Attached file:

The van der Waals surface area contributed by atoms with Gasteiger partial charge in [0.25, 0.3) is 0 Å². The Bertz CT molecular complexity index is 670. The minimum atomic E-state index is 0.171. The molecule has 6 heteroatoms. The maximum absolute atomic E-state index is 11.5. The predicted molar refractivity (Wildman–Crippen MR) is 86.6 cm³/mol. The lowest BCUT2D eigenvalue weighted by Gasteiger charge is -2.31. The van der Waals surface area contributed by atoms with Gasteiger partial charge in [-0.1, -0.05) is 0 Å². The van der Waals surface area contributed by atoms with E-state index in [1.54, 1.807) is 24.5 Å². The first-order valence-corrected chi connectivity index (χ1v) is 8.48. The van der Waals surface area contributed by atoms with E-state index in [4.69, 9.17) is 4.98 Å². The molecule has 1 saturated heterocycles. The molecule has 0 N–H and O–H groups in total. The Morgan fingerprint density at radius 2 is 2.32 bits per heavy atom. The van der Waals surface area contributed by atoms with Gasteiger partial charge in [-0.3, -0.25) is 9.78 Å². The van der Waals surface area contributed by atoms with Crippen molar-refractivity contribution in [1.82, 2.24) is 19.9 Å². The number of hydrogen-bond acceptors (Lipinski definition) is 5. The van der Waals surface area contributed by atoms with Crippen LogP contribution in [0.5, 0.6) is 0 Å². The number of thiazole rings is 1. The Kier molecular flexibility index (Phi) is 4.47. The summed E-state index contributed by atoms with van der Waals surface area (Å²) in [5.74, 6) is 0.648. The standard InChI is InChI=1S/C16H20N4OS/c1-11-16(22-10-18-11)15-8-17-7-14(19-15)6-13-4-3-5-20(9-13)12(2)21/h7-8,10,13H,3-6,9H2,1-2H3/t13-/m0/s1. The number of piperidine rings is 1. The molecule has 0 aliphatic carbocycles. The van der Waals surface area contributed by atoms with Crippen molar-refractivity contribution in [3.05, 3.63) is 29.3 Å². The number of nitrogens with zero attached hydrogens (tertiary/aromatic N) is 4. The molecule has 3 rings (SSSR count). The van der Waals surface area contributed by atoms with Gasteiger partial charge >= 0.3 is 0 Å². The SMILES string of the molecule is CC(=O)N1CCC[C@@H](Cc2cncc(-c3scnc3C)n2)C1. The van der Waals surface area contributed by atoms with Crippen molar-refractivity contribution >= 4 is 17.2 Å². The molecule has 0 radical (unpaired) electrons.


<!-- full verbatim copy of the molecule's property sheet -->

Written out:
The van der Waals surface area contributed by atoms with Gasteiger partial charge in [0.25, 0.3) is 0 Å². The Bertz CT molecular complexity index is 670. The minimum atomic E-state index is 0.171. The molecule has 6 heteroatoms. The maximum absolute atomic E-state index is 11.5. The predicted molar refractivity (Wildman–Crippen MR) is 86.6 cm³/mol. The lowest BCUT2D eigenvalue weighted by Gasteiger charge is -2.31. The van der Waals surface area contributed by atoms with Gasteiger partial charge in [-0.1, -0.05) is 0 Å². The van der Waals surface area contributed by atoms with E-state index in [1.54, 1.807) is 24.5 Å². The first-order valence-corrected chi connectivity index (χ1v) is 8.48. The van der Waals surface area contributed by atoms with E-state index in [4.69, 9.17) is 4.98 Å². The molecule has 1 saturated heterocycles. The molecule has 0 N–H and O–H groups in total. The Morgan fingerprint density at radius 2 is 2.32 bits per heavy atom. The van der Waals surface area contributed by atoms with Gasteiger partial charge in [-0.3, -0.25) is 9.78 Å². The van der Waals surface area contributed by atoms with Crippen molar-refractivity contribution in [1.82, 2.24) is 19.9 Å². The number of hydrogen-bond acceptors (Lipinski definition) is 5. The van der Waals surface area contributed by atoms with Crippen LogP contribution in [0.5, 0.6) is 0 Å². The number of thiazole rings is 1. The Kier molecular flexibility index (Phi) is 4.47. The summed E-state index contributed by atoms with van der Waals surface area (Å²) in [5.74, 6) is 0.648. The standard InChI is InChI=1S/C16H20N4OS/c1-11-16(22-10-18-11)15-8-17-7-14(19-15)6-13-4-3-5-20(9-13)12(2)21/h7-8,10,13H,3-6,9H2,1-2H3/t13-/m0/s1. The number of piperidine rings is 1. The molecule has 0 aliphatic carbocycles. The van der Waals surface area contributed by atoms with Crippen molar-refractivity contribution in [3.05, 3.63) is 29.3 Å². The number of nitrogens with zero attached hydrogens (tertiary/aromatic N) is 4. The molecule has 3 rings (SSSR count). The van der Waals surface area contributed by atoms with Gasteiger partial charge >= 0.3 is 0 Å². The SMILES string of the molecule is CC(=O)N1CCC[C@@H](Cc2cncc(-c3scnc3C)n2)C1. The van der Waals surface area contributed by atoms with Crippen molar-refractivity contribution >= 4 is 17.2 Å². The molecule has 0 radical (unpaired) electrons.